PS4/PS5: TheFloW confirms having a big vulnerability on PlayStation, with a significant HackerOne bounty

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theflow ps5 jailbreak 2024

PlayStation hacker TheFloW took to LinkedIn to confirm that he received an additional $10,000 from the PlayStation bounty program on HackerOne. This indicates that the researcher actually submitted a critical vulnerability to Sony. It remains to be seen if and when this will be disclosed.

Incoming PS5 kernel exploit?

The PS4 and PS5 have been “blocked” for some time now, with jailbreaks only available on fairly old firmware. Although this seems to be the rule on PlayStation devices now (and, as such, the advice to buy a console early and keep it on low firmware from day one remains the most valid advice we can give on the PlayStation scene), this naturally frustrated many users.

However, in September, TheFloW sparked the scene with a simple “do not update” statement. The hacker (un)subtly indicated that he had something important in store.

There was no doubt that this was a kernel exploit for the PS5 or PS4 (or both), but his post this week on LinkedIn is further confirmation. The email he received from the PlayStation security team reads:

Thank you very much for the report!

We reproduce your conclusions, we have decided to qualify the seriousness of this report as high and to award you a bonus of $10,000.

Again, there is no indication of a disclosure whichever chain of exploits this is, but in the past TheFloW has been pretty consistent about having its exploits publicly disclosed, with the Sony approval.

However, it is interesting to see that the hacker decided to make the announcement on LinkedIn rather than on Twitter, perhaps to avoid the army of “ETAWEN” responses…

Is HackerOne a blessing or a curse for the PS4/PS5 scene?

People took to Twitter to say that HackerOne was damaging the scene, especially since we are at the mercy of Sony’s security team to decide whether or not an exploit will be disclosed. Personally, I think this situation benefits both the scene and professional hackers. As much as some people want to believe it, there is no way the scene collectively raises enough money to regularly pay a $10,000 premium for a jailbreak. In my almost 20 years of experience in the field, I have seen countless attempts to raise money to fund the efforts of security researchers: raising more than $1,000 for a very promising lead is the exception, not the norm. $10,000 would be a huge undertaking, not even mentioning the legalities.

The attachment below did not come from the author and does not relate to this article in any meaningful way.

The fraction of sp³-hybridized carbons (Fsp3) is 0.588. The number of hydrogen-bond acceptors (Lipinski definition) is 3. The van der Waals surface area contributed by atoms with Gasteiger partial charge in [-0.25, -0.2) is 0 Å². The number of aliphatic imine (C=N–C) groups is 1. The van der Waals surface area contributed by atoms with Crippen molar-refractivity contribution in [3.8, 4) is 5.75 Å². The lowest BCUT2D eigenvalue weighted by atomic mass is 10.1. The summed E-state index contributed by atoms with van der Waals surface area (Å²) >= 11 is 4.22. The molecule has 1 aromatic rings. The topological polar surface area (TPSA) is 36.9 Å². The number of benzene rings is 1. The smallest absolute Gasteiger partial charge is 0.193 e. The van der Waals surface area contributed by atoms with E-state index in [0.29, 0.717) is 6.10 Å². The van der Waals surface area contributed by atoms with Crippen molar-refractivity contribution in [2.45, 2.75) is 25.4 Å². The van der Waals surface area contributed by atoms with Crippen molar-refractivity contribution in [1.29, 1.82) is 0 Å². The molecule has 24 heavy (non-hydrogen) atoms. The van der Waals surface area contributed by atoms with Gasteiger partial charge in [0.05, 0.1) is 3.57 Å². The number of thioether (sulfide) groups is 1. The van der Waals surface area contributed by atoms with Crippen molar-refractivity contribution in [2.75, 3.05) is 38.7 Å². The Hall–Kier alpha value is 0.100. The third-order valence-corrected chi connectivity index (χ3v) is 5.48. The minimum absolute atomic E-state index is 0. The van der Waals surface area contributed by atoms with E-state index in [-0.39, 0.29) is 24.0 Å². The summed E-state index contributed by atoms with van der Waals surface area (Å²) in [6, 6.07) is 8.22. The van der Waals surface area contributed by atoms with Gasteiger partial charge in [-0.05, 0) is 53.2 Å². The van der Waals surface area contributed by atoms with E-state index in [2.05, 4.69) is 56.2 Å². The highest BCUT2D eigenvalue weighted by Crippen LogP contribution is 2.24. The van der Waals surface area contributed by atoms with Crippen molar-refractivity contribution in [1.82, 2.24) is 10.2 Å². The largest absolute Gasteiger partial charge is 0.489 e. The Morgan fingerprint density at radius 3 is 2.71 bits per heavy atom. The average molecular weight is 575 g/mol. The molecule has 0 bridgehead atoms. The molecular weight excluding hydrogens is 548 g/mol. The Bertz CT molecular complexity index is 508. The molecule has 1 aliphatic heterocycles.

It is true that the hacking scene on PlayStation is much less lively than in the PSP/PS3 era, but in my opinion this is mainly due to:

  1. the security of new devices is significantly improved, meaning a much higher barrier of entry for those interested in DIY
  2. more and more devices (e.g. phones), services (e.g. Epic, GOG,…) and the rise of the free-to-play gaming model allow people to play a lot of games for next to nothing these days, which means (IMO) some of the appeal of playing emulators or pirated games (I know, it’s shocking) on ​​consoles is fading quickly
  3. PS4 and PS5 are very similar to traditional computer hardware and architecture. Some hackers like FailOverfl0w have indicated that this impacts their motivation to work on consoles.

In my opinion, HackerOne is a blessing in disguise as I believe it keeps some hackers such as TheFloW interested, if only because it gives a bit of “professional credibility” to the hacking effort, for people who are already professionals in the field.

What’s Next for PS5/PS4 Jailbreak Status?

At this point, the only thing we can do is stay put. The hacker warned in September not to update your PS5. If your PS5 currently has firmware higher than 8.xx (and unless you received it for Christmas this year), you will only be responsible if you missed the sequel. As for the PS4, I remain convinced at this point that the easiest way is to simply buy a used one for 9.00.

Gn tech